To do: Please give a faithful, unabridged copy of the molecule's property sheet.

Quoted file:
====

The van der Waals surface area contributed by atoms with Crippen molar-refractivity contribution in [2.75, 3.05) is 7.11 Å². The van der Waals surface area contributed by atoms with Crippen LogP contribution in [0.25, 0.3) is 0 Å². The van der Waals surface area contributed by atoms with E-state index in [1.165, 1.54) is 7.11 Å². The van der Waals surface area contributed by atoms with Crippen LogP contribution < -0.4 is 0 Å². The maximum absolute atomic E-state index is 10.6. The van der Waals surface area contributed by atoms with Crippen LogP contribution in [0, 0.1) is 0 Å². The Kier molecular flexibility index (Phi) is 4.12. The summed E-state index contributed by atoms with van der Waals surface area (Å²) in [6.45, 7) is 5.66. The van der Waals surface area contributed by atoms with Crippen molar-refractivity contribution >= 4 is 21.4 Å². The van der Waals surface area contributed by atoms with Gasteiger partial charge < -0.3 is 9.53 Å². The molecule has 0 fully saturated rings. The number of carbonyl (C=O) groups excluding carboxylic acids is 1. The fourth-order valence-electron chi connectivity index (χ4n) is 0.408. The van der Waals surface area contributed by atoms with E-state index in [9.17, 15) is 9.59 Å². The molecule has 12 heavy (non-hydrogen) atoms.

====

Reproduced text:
The van der Waals surface area contributed by atoms with Crippen molar-refractivity contribution in [2.75, 3.05) is 7.11 Å². The van der Waals surface area contributed by atoms with Crippen LogP contribution in [0.25, 0.3) is 0 Å². The van der Waals surface area contributed by atoms with E-state index in [1.165, 1.54) is 7.11 Å². The van der Waals surface area contributed by atoms with Crippen LogP contribution < -0.4 is 0 Å². The maximum absolute atomic E-state index is 10.6. The van der Waals surface area contributed by atoms with Crippen LogP contribution in [0, 0.1) is 0 Å². The Kier molecular flexibility index (Phi) is 4.12. The summed E-state index contributed by atoms with van der Waals surface area (Å²) in [6.45, 7) is 5.66. The van der Waals surface area contributed by atoms with Crippen molar-refractivity contribution >= 4 is 21.4 Å². The van der Waals surface area contributed by atoms with Gasteiger partial charge < -0.3 is 9.53 Å². The molecule has 0 fully saturated rings. The number of carbonyl (C=O) groups excluding carboxylic acids is 1. The fourth-order valence-electron chi connectivity index (χ4n) is 0.408. The van der Waals surface area contributed by atoms with E-state index in [9.17, 15) is 9.59 Å². The molecule has 12 heavy (non-hydrogen) atoms.